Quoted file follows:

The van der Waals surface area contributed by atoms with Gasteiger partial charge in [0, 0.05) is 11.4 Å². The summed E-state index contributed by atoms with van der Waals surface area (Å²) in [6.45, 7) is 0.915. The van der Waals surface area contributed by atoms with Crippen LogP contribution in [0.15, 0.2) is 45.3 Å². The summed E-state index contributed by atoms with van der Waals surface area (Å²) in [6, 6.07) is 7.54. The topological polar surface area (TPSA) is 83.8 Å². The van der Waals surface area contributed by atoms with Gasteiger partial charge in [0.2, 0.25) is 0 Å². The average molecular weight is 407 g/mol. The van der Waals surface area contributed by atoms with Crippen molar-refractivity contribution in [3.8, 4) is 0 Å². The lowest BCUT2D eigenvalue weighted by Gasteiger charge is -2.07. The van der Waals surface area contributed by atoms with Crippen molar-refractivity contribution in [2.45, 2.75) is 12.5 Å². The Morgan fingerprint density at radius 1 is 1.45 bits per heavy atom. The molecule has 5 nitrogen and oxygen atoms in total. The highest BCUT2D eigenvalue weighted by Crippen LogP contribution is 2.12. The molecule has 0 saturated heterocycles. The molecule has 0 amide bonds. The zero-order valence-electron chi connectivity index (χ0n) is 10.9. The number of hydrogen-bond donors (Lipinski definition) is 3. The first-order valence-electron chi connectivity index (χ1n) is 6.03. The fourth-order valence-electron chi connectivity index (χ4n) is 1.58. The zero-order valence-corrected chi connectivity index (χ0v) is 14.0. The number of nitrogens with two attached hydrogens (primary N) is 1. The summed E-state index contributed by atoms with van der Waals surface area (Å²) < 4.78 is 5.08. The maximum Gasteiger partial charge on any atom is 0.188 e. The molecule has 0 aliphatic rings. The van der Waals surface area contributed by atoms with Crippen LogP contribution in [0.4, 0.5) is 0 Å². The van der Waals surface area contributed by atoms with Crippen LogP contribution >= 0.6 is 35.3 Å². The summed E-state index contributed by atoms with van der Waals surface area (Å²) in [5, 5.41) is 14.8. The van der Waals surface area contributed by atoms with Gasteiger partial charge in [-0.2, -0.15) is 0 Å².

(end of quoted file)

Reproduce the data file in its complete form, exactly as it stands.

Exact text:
The van der Waals surface area contributed by atoms with Gasteiger partial charge in [0, 0.05) is 11.4 Å². The summed E-state index contributed by atoms with van der Waals surface area (Å²) in [6.45, 7) is 0.915. The van der Waals surface area contributed by atoms with Crippen LogP contribution in [0.15, 0.2) is 45.3 Å². The summed E-state index contributed by atoms with van der Waals surface area (Å²) in [6, 6.07) is 7.54. The topological polar surface area (TPSA) is 83.8 Å². The van der Waals surface area contributed by atoms with Gasteiger partial charge in [0.2, 0.25) is 0 Å². The average molecular weight is 407 g/mol. The van der Waals surface area contributed by atoms with Crippen molar-refractivity contribution in [3.8, 4) is 0 Å². The lowest BCUT2D eigenvalue weighted by Gasteiger charge is -2.07. The van der Waals surface area contributed by atoms with Crippen molar-refractivity contribution in [2.45, 2.75) is 12.5 Å². The Morgan fingerprint density at radius 1 is 1.45 bits per heavy atom. The molecule has 5 nitrogen and oxygen atoms in total. The highest BCUT2D eigenvalue weighted by Crippen LogP contribution is 2.12. The molecule has 0 saturated heterocycles. The molecule has 0 amide bonds. The zero-order valence-electron chi connectivity index (χ0n) is 10.9. The number of hydrogen-bond donors (Lipinski definition) is 3. The first-order valence-electron chi connectivity index (χ1n) is 6.03. The fourth-order valence-electron chi connectivity index (χ4n) is 1.58. The zero-order valence-corrected chi connectivity index (χ0v) is 14.0. The number of nitrogens with two attached hydrogens (primary N) is 1. The summed E-state index contributed by atoms with van der Waals surface area (Å²) < 4.78 is 5.08. The maximum Gasteiger partial charge on any atom is 0.188 e. The molecule has 0 aliphatic rings. The van der Waals surface area contributed by atoms with Crippen LogP contribution in [0.4, 0.5) is 0 Å². The van der Waals surface area contributed by atoms with Crippen LogP contribution >= 0.6 is 35.3 Å². The summed E-state index contributed by atoms with van der Waals surface area (Å²) in [5, 5.41) is 14.8. The van der Waals surface area contributed by atoms with Gasteiger partial charge in [-0.2, -0.15) is 0 Å².